Minecraft convention organizers accused of disappearing with $500K

Where did the money go?


Dennis Scimeca

Internet Culture

Published Aug 15, 2014   Updated May 30, 2021, 6:39 pm CDT

DashCon may have been an unmitigated disaster, but at least there was something to scoff at. An unofficial Minecraft convention never even took place, and the organizers have disappeared with $500,000 in ticket sales.

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Anyone who paid $150 for their ticket to Mineorama and seeks a refund will receive no satisfaction from the event’s Twitter account, which has been deleted. They can, however, read complaints on Twitter from all the potential con-goers who have been seemingly scammed out of their money.

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Mineorama was meant to take place in New York from July 11 to July 13. The Mineorama Facebook page describes the event as “A Fan Based Youtuber Convention to Support Education through the BEST of Minecraft™; Gaming, Educational Benefits, Celebrities, Art, Cosplay and Passion!”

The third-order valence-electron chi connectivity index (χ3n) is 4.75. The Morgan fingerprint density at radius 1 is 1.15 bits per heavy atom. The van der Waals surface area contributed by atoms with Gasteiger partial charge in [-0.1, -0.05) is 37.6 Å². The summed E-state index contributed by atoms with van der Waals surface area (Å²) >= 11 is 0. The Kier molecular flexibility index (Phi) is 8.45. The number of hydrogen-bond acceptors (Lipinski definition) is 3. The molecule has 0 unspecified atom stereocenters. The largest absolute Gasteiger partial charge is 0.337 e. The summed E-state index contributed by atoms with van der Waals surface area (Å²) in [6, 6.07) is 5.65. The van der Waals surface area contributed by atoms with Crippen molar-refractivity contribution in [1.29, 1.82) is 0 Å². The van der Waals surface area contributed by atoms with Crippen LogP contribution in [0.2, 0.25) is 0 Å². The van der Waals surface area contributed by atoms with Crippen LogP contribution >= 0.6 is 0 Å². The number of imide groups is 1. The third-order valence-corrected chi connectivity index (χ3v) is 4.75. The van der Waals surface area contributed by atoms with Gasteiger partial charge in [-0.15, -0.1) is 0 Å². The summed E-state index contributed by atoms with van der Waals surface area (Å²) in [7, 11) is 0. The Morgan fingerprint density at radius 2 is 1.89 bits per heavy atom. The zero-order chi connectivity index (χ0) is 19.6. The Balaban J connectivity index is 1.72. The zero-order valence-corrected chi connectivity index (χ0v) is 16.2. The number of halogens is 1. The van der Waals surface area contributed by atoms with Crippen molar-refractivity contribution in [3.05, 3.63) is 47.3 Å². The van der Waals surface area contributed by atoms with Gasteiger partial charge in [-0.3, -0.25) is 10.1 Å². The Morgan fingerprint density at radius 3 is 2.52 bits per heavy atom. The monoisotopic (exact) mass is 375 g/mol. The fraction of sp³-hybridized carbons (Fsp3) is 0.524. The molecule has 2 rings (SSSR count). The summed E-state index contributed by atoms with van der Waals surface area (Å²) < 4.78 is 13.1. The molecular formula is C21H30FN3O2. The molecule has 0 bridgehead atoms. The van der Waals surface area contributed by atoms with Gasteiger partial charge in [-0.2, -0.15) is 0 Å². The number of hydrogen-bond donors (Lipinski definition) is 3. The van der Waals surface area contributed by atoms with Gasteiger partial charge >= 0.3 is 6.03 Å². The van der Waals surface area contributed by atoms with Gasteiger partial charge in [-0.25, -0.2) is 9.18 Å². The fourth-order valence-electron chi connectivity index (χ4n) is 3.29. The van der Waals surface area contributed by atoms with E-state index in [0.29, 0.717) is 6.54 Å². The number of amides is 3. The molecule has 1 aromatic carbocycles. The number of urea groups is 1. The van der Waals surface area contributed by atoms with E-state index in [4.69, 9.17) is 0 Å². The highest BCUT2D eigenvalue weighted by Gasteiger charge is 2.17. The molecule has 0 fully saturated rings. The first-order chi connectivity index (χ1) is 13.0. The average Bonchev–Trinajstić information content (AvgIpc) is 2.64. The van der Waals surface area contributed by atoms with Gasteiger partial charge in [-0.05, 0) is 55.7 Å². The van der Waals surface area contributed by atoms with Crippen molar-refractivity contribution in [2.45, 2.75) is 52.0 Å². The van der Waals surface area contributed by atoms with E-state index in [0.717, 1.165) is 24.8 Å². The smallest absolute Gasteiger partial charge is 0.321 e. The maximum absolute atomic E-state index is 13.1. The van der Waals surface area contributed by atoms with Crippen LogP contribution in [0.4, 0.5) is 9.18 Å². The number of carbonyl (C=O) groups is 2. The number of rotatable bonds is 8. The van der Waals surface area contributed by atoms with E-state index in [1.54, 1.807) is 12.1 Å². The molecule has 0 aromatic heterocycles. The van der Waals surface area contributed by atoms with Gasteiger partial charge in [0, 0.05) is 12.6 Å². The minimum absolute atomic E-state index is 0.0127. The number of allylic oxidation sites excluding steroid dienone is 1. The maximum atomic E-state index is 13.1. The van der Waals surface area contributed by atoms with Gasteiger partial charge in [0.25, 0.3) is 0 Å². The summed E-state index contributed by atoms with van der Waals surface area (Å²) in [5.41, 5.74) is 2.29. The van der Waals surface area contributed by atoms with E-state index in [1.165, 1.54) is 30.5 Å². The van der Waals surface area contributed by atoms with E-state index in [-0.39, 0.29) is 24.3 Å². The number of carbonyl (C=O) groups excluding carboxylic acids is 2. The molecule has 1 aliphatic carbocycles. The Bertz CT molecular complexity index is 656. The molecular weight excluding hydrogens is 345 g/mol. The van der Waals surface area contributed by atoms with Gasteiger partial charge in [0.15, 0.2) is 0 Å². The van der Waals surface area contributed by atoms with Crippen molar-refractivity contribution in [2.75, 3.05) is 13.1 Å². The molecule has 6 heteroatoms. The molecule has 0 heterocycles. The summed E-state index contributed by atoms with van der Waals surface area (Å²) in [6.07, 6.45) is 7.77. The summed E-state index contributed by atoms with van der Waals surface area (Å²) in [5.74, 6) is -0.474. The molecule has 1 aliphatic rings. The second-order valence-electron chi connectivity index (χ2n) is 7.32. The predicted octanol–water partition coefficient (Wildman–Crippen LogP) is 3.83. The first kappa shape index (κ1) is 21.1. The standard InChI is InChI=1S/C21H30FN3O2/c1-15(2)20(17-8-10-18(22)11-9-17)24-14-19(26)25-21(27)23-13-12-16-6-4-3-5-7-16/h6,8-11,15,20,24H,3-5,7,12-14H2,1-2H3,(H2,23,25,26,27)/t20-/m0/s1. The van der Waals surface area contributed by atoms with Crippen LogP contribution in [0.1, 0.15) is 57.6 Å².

The event was largely the brainchild of Lou Gasco, one of the founders of The Greatest Science Fair Ever, a non-profit organization meant to organize huge science fairs by way of inspiring interest in science, technology, engineering and math (STEM) education. Mineorama was to be a for-profit event that would tap into the popularity of Minecraft, specifically Minecraft on YouTube, and use the money to fund The Greatest Science Fair Ever.

Mineorama was scheduled to play host to content like a contest to replicate famous landmarks in Minecraft, educational panels, and appearances by physicist Dr. Deborah Berebichez and YouTuber Lindee Link. Total ticket sales for Mineorama have been reported at $500,000.

An update to the Mineorama Facebook page on July 7 reads “It is with deep regret that I have to inform you that @mineorama has been postponed, stay tuned for updates.” An update the following day expresses a willingness to answer questions and lists a contact email address.

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That would be the final update for Mineorama on Facebook. Tweets from the now-deleted Mineorama account on Twitter explained that the event was postponed because the ticket sales couldn’t cover convention expenses of $750,000.

When Jason Schreier, a reporter at Kotaku tried to get a hold of Timothy Carroll, one of the Mineorama organizers, Carroll couldn’t get off the phone fast enough.

Compared to the people scammed by Mineorama, DashCon attendees got off lucky. They, at least, will have their memories of the ball pit.

H/T PC Gamer | Illustration by Fernando Alfonso III

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*First Published: Aug 15, 2014, 6:25 am CDT